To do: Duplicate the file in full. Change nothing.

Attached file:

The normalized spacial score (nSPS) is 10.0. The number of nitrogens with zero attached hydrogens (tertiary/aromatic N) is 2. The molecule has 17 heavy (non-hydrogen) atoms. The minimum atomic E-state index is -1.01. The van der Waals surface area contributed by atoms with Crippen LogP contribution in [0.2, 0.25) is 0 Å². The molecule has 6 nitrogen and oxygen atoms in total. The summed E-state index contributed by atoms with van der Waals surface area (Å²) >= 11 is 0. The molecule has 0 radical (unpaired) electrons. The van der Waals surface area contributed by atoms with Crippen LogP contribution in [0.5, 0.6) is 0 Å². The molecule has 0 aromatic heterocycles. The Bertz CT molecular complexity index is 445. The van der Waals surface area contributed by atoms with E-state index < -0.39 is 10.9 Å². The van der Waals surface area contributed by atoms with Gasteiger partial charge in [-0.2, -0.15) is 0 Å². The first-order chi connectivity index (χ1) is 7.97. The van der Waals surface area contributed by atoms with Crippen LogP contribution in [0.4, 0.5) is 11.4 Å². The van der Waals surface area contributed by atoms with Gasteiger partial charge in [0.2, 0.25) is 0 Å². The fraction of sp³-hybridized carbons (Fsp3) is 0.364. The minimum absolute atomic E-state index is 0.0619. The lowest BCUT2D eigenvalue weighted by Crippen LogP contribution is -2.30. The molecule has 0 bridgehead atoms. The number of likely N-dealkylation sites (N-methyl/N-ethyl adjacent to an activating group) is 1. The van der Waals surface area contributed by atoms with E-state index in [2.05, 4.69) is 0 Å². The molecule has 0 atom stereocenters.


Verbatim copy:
The normalized spacial score (nSPS) is 10.0. The number of nitrogens with zero attached hydrogens (tertiary/aromatic N) is 2. The molecule has 17 heavy (non-hydrogen) atoms. The minimum atomic E-state index is -1.01. The van der Waals surface area contributed by atoms with Crippen LogP contribution in [0.2, 0.25) is 0 Å². The molecule has 6 nitrogen and oxygen atoms in total. The summed E-state index contributed by atoms with van der Waals surface area (Å²) >= 11 is 0. The molecule has 0 radical (unpaired) electrons. The van der Waals surface area contributed by atoms with Crippen LogP contribution in [0.5, 0.6) is 0 Å². The molecule has 0 aromatic heterocycles. The Bertz CT molecular complexity index is 445. The van der Waals surface area contributed by atoms with E-state index < -0.39 is 10.9 Å². The van der Waals surface area contributed by atoms with Gasteiger partial charge in [-0.2, -0.15) is 0 Å². The first-order chi connectivity index (χ1) is 7.97. The van der Waals surface area contributed by atoms with Crippen LogP contribution in [0.4, 0.5) is 11.4 Å². The van der Waals surface area contributed by atoms with Gasteiger partial charge in [0.2, 0.25) is 0 Å². The fraction of sp³-hybridized carbons (Fsp3) is 0.364. The minimum absolute atomic E-state index is 0.0619. The lowest BCUT2D eigenvalue weighted by Crippen LogP contribution is -2.30. The molecule has 0 bridgehead atoms. The number of likely N-dealkylation sites (N-methyl/N-ethyl adjacent to an activating group) is 1. The van der Waals surface area contributed by atoms with E-state index in [2.05, 4.69) is 0 Å². The molecule has 0 atom stereocenters.